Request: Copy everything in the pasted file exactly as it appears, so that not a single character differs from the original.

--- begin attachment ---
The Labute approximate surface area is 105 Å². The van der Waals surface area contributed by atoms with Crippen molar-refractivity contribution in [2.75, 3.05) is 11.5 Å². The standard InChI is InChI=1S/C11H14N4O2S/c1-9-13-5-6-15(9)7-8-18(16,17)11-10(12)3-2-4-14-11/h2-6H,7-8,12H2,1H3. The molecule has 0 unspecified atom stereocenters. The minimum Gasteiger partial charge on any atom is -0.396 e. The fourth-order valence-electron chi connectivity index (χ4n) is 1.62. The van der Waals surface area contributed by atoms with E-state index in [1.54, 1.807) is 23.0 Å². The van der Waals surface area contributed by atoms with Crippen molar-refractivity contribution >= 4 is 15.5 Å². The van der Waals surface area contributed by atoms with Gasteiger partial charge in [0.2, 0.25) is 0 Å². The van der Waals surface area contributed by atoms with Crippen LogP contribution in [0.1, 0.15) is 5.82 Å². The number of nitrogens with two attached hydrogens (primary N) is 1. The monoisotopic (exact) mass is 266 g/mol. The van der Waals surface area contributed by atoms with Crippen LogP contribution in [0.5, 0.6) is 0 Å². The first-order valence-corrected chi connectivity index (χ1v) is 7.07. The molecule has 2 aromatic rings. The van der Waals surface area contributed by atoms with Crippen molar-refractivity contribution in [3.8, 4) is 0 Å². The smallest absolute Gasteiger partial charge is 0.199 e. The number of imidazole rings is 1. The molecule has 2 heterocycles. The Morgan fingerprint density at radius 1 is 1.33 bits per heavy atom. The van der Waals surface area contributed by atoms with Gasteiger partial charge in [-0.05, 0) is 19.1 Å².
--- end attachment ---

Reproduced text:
The Labute approximate surface area is 105 Å². The van der Waals surface area contributed by atoms with Crippen molar-refractivity contribution in [2.75, 3.05) is 11.5 Å². The standard InChI is InChI=1S/C11H14N4O2S/c1-9-13-5-6-15(9)7-8-18(16,17)11-10(12)3-2-4-14-11/h2-6H,7-8,12H2,1H3. The molecule has 0 unspecified atom stereocenters. The minimum Gasteiger partial charge on any atom is -0.396 e. The fourth-order valence-electron chi connectivity index (χ4n) is 1.62. The van der Waals surface area contributed by atoms with E-state index in [1.54, 1.807) is 23.0 Å². The van der Waals surface area contributed by atoms with Crippen molar-refractivity contribution >= 4 is 15.5 Å². The van der Waals surface area contributed by atoms with Gasteiger partial charge in [0.2, 0.25) is 0 Å². The van der Waals surface area contributed by atoms with Crippen LogP contribution in [0.1, 0.15) is 5.82 Å². The number of nitrogens with two attached hydrogens (primary N) is 1. The monoisotopic (exact) mass is 266 g/mol. The van der Waals surface area contributed by atoms with Crippen LogP contribution in [0.5, 0.6) is 0 Å². The first-order valence-corrected chi connectivity index (χ1v) is 7.07. The molecule has 2 aromatic rings. The van der Waals surface area contributed by atoms with Crippen molar-refractivity contribution in [3.8, 4) is 0 Å². The smallest absolute Gasteiger partial charge is 0.199 e. The number of imidazole rings is 1. The molecule has 2 heterocycles. The Morgan fingerprint density at radius 1 is 1.33 bits per heavy atom. The van der Waals surface area contributed by atoms with Gasteiger partial charge in [-0.05, 0) is 19.1 Å².